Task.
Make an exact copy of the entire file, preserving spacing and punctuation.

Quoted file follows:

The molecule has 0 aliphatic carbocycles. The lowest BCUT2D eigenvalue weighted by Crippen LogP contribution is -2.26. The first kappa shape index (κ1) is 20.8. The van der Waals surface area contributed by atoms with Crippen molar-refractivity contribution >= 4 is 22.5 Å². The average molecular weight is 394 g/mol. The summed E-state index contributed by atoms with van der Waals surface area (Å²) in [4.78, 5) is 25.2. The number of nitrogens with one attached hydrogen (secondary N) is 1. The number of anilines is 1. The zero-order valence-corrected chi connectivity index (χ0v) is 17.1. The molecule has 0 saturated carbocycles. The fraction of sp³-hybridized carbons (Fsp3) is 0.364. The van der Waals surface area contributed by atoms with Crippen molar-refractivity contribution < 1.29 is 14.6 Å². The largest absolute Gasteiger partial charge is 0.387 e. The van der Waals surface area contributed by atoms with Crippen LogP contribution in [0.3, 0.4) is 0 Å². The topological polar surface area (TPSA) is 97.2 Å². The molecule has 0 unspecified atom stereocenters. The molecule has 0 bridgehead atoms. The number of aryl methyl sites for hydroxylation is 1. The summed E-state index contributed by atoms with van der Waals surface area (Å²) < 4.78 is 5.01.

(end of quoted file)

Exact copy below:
The molecule has 0 aliphatic carbocycles. The lowest BCUT2D eigenvalue weighted by Crippen LogP contribution is -2.26. The first kappa shape index (κ1) is 20.8. The van der Waals surface area contributed by atoms with Crippen molar-refractivity contribution >= 4 is 22.5 Å². The average molecular weight is 394 g/mol. The summed E-state index contributed by atoms with van der Waals surface area (Å²) in [4.78, 5) is 25.2. The number of nitrogens with one attached hydrogen (secondary N) is 1. The number of anilines is 1. The zero-order valence-corrected chi connectivity index (χ0v) is 17.1. The molecule has 0 saturated carbocycles. The fraction of sp³-hybridized carbons (Fsp3) is 0.364. The van der Waals surface area contributed by atoms with Crippen molar-refractivity contribution < 1.29 is 14.6 Å². The largest absolute Gasteiger partial charge is 0.387 e. The van der Waals surface area contributed by atoms with Crippen LogP contribution in [0.3, 0.4) is 0 Å². The topological polar surface area (TPSA) is 97.2 Å². The molecule has 0 unspecified atom stereocenters. The molecule has 0 bridgehead atoms. The number of aryl methyl sites for hydroxylation is 1. The summed E-state index contributed by atoms with van der Waals surface area (Å²) < 4.78 is 5.01.